If 60 is the new 40, put me down for being about 39. I’m a baby boomer, class of 1949, so the big six-oh has come and gone. But as much as 60 scared me when I was 30, this is nuthin’. Sure, I’ve slowed down a step or two; but I’m not ready for pasture just yet. In fact, there are a few small perks associated with my advancing age.
My kids and I have always loved the movies. When they were in middle school, the four of us would go as a family to a movie about every other Saturday night. As they matured, the movie-going was far less frequent, and now, it’s actually pretty rare. My son, by virtue of his work and UW schedule, still accompanies me to a Friday afternoon matinee about once a month. When there’s a film like “Hurt Locker”, you can count on us being some of the first customers.
A few Fridays ago, a rare confluence of events allowed both my son and daughter to accompany me to the opening of “Green Zone.” My son and I had planned it for months; but when my daughter suddenly had a day off, I was delighted when her car pulled up the driveway that she’d decided to spend a few hours of her day off with “the old man.”
We headed off to Marcus Point Cinema so we could see Matt Damon in all his glory on the Ultra-Screen.
As we joined the line at the ticket counter and our turn came, the three of us stepped forward. My son is 26; my daughter is 25. I said “three for Green Zone”. She looked at the three of us, then at me, and said “is anyone in your party 60 or over?”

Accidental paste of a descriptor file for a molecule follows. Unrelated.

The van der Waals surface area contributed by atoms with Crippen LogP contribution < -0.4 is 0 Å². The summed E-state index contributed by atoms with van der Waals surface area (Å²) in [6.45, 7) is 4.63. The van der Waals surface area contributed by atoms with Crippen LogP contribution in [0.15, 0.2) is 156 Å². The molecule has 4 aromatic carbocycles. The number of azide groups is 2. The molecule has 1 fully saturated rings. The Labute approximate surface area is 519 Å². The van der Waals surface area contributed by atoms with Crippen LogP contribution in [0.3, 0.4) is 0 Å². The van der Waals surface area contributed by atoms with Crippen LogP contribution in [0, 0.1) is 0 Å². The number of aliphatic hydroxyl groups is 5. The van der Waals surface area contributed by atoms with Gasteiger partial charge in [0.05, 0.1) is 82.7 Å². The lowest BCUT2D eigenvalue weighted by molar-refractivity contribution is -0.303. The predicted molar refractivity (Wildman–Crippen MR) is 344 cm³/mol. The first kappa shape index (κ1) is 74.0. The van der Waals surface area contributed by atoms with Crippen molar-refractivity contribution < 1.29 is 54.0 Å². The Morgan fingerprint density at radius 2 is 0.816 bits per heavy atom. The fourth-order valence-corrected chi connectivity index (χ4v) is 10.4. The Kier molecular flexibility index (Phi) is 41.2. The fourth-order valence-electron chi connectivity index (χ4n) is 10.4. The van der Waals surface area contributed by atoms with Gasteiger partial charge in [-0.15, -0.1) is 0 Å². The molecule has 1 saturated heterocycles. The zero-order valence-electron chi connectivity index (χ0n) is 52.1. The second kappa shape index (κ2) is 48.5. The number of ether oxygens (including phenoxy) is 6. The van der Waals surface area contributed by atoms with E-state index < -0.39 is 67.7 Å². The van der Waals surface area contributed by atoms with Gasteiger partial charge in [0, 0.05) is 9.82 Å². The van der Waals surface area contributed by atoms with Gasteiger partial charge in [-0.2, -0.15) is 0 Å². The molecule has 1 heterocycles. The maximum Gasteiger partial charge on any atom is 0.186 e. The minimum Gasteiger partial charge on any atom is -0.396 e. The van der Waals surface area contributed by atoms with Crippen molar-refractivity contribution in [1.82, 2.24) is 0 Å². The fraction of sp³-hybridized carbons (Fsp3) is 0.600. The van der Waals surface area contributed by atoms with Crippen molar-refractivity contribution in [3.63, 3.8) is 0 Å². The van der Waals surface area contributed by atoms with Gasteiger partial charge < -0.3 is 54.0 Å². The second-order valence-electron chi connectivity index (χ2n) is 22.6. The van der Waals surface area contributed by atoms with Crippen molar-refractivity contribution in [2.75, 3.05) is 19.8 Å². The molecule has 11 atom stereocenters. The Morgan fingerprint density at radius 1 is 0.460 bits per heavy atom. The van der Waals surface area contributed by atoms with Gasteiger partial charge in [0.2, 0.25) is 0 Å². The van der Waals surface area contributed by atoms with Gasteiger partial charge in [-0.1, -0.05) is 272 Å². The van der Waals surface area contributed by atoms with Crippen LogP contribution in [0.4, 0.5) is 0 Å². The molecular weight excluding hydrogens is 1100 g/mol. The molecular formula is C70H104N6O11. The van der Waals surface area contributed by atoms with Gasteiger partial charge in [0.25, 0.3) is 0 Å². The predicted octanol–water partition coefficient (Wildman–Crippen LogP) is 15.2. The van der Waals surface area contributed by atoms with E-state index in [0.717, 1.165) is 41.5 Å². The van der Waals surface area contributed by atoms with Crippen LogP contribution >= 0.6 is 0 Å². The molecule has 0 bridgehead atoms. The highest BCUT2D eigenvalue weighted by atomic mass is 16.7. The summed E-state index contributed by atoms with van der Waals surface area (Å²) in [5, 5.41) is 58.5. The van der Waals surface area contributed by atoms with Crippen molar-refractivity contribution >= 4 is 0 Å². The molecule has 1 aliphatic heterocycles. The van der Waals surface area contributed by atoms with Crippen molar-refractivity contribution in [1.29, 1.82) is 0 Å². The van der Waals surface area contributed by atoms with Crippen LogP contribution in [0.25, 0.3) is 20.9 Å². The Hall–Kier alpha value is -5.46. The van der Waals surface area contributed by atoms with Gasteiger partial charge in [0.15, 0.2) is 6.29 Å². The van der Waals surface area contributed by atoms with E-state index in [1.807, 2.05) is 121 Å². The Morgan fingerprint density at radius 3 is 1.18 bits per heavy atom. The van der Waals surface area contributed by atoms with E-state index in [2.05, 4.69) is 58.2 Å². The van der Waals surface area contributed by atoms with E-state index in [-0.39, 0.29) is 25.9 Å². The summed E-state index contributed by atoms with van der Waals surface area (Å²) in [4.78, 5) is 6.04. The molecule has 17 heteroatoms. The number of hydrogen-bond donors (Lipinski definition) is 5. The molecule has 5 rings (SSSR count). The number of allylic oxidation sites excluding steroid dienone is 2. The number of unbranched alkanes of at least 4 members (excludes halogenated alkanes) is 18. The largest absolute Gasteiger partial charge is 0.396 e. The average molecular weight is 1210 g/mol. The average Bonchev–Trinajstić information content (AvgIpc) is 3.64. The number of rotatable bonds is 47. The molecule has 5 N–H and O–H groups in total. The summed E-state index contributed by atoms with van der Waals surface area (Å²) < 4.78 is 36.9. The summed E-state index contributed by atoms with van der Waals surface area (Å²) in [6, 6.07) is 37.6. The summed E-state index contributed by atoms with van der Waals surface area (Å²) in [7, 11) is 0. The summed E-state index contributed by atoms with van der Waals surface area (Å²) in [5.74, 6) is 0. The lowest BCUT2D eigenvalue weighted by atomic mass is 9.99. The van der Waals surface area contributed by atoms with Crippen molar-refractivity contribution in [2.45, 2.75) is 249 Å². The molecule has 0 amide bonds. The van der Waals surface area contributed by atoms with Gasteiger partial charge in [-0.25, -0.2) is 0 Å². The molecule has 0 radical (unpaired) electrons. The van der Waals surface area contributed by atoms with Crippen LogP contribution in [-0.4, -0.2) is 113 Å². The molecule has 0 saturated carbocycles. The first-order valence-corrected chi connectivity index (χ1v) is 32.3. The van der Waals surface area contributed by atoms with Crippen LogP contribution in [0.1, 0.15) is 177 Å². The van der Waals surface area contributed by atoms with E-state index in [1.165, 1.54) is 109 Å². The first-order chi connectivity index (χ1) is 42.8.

I was impressed!
She did NOT say “are you 60 or over” – which would probably be how most young people would express it. Her question didn’t accuse me of being old (from her perspective). She just nicely asked if “anyone in our party” might qualify for a discount. They knock a couple bucks off the matinee ticket price for us old farts.
I admitted I was 60 or over, got my discount, and we proceeded down the hallway to enjoy the movie. I wanted to compliment the young lady on her approach to asking me about the 60-plus status, but I’ve learned – in my advancing age – that this sort of thing often embarrasses the kids.
For all I know, the wording of the question was formulated by some Marcus corporate flunky in Milwaukee. But the young lady delivered it flawlessly and with a friendly smile. That’s worth some points – and will keep me coming back.
Note to business owners: your front-line people, the ones who actually have direct contact with your customers, are a lot more important to you than you may think.